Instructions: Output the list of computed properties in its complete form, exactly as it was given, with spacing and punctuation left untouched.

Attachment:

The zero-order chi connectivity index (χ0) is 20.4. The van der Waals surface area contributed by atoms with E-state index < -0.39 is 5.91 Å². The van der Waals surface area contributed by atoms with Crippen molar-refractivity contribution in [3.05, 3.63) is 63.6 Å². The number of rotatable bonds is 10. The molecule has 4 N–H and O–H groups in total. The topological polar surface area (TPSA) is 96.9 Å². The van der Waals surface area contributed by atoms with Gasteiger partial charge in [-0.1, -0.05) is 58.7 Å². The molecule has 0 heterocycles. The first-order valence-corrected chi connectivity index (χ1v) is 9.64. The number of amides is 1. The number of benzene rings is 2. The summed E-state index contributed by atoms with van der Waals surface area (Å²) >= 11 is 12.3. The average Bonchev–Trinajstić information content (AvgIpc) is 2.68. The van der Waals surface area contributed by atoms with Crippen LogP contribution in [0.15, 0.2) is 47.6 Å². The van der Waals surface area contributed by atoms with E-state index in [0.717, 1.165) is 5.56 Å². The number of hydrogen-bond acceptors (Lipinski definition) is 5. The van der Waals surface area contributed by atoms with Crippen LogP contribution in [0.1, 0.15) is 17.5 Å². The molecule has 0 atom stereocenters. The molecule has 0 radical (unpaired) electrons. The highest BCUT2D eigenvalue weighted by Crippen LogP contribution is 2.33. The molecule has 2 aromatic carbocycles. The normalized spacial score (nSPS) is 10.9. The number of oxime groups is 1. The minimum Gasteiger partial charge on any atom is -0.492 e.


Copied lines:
The zero-order chi connectivity index (χ0) is 20.4. The van der Waals surface area contributed by atoms with E-state index < -0.39 is 5.91 Å². The van der Waals surface area contributed by atoms with Crippen molar-refractivity contribution in [3.05, 3.63) is 63.6 Å². The number of rotatable bonds is 10. The molecule has 4 N–H and O–H groups in total. The topological polar surface area (TPSA) is 96.9 Å². The van der Waals surface area contributed by atoms with Gasteiger partial charge in [-0.1, -0.05) is 58.7 Å². The molecule has 0 heterocycles. The first-order valence-corrected chi connectivity index (χ1v) is 9.64. The number of amides is 1. The number of benzene rings is 2. The summed E-state index contributed by atoms with van der Waals surface area (Å²) >= 11 is 12.3. The average Bonchev–Trinajstić information content (AvgIpc) is 2.68. The van der Waals surface area contributed by atoms with Crippen LogP contribution in [0.15, 0.2) is 47.6 Å². The van der Waals surface area contributed by atoms with E-state index in [0.717, 1.165) is 5.56 Å². The number of hydrogen-bond acceptors (Lipinski definition) is 5. The van der Waals surface area contributed by atoms with Crippen LogP contribution in [0.1, 0.15) is 17.5 Å². The molecule has 0 atom stereocenters. The molecule has 0 radical (unpaired) electrons. The highest BCUT2D eigenvalue weighted by Crippen LogP contribution is 2.33. The molecule has 2 aromatic carbocycles. The normalized spacial score (nSPS) is 10.9. The number of oxime groups is 1. The minimum Gasteiger partial charge on any atom is -0.492 e.